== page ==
This content is not available in your region

Israeli-Arab summit convenes, Blinken seeks to reassure allies on Iran

Access to the comments Comments
By Reuters
Before Israeli-Arab summit, Blinken seeks to reassure allies on Iran
Before Israeli-Arab summit, Blinken seeks to reassure allies on Iran   -   Copyright  Thomson Reuters 2022

By Humeyra Pamuk

SDEBOKER, Israel -Israeli and Arab partners convened for a rare summit in Israel on Sunday attended by U.S. Secretary of State Antony Blinken, who sought to reassure the U.S. allies over Washington’s diplomacy with Iran.

The issue is likely to dominate the two-day gathering, which includes foreign ministers from three Arab states that normalised ties with Israel in 2020, even as peacemaking with the Palestinians remained stalled.

Blinken’s visit comes as some U.S. allies in the region question President Joe Biden administration’s commitment and brace for fallout from an Iranian nuclear deal and the Ukrainian crisis.

The nuclear talks had been close to an agreement several weeks ago until Russia made last-minute demands of the United States, insisting that sanctions imposed on Moscow over its invasion of Ukraine should not affect its trade with Iran.

Restoring a 2015 nuclear deal “is the best way to put Iran’s nuclear programme back in to the box it was in”, Blinken said.

But whether or not that happens, “our commitment to the core principle of Iran never acquiring a nuclear weapon is unwavering,” he said alongside Israeli counterpart Yair Lapid in Jerusalem, before the summit got under way.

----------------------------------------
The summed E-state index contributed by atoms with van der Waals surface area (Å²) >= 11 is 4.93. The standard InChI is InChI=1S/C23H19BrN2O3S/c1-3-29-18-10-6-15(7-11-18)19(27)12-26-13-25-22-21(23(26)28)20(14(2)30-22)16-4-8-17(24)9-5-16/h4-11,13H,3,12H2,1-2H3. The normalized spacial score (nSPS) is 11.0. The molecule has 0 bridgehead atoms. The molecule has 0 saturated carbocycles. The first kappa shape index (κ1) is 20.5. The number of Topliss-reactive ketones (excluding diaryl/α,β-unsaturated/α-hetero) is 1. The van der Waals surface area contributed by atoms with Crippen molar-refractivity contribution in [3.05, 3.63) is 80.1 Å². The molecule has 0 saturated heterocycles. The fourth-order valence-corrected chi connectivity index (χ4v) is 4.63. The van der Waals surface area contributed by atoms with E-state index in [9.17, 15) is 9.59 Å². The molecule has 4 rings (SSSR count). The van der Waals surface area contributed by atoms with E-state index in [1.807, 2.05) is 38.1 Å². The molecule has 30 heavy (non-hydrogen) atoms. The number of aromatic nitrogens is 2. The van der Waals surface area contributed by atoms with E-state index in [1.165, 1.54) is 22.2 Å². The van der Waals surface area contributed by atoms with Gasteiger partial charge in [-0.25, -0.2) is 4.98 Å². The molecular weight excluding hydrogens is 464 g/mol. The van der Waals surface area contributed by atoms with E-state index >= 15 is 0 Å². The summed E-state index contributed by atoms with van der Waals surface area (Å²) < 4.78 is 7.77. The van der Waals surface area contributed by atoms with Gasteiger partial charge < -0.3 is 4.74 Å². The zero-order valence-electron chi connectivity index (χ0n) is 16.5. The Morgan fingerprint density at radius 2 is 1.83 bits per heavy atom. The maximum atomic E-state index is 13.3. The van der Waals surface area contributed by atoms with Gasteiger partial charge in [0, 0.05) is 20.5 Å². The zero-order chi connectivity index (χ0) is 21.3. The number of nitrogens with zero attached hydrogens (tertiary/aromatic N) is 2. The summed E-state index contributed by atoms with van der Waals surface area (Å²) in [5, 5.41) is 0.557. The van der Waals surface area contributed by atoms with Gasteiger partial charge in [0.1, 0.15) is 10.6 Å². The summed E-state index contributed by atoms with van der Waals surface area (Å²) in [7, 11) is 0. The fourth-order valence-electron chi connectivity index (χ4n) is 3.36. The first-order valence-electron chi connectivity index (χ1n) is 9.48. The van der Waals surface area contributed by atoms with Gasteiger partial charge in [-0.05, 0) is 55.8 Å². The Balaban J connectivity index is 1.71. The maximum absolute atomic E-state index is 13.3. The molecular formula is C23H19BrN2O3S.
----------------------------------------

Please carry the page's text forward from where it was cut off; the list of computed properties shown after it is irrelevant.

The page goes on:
“The United States will continue to stand up to Iran when it threatens us or when it threatens our allies and partners,” Blinken said.

Blinken is also expected to press Arab allies to step up support for Ukraine to fend off Russia’s invasion as several Gulf nations have so far stopped short of providing meaningful assistance.

After talks with Blinken, Israeli Prime Minister Naftali Bennett, who has cautioned that a nuclear deal with Iran would not be binding on Israel, said he hoped Washington “will hear the concerned voices from the region, Israel’s and others’”.

Attending the Lapid-hosted summit in a desert hotel will be the United Arab Emirates, Bahrain and Morocco, which were part of the so-called Abraham Accords brokered by the Trump administration to normalise ties with Israel.

Egypt’s foreign minister, whose country on Saturday marked 43 years of peace with Israel, will also join the summit.

“Normalisation is becoming the new normal in the region,” Blinken said, adding that Washington hoped “to bring others in”.

But violence flared inside Israel, where two suspected Arab gunmen killed two people in the city of Hadera, 50 km (30 miles) north of Tel Aviv, before they were shot dead, police said.

Before travelling to the summit venue, Blinken held talks in the occupied West Bank with Palestinian President Mahmoud Abbas. Blinken said Washington remained committed to a two-state solution of the Israeli-Palestinian conflict, but noted “the two sides are very far apart”.

The venue for the foreign ministers’ meeting is Sde Boker, where Israel’s founding father and first prime minister, David Ben-Gurion, retired and is buried. The remote Negev desert farm collective has long been a symbol of Israeli innovation.

Sde Boker may also have provided an uncontroversial alternative to Jerusalem, which Israel considers its capital – a status not recognised by most countries in the absence of a resolution to Palestinian claims on the city.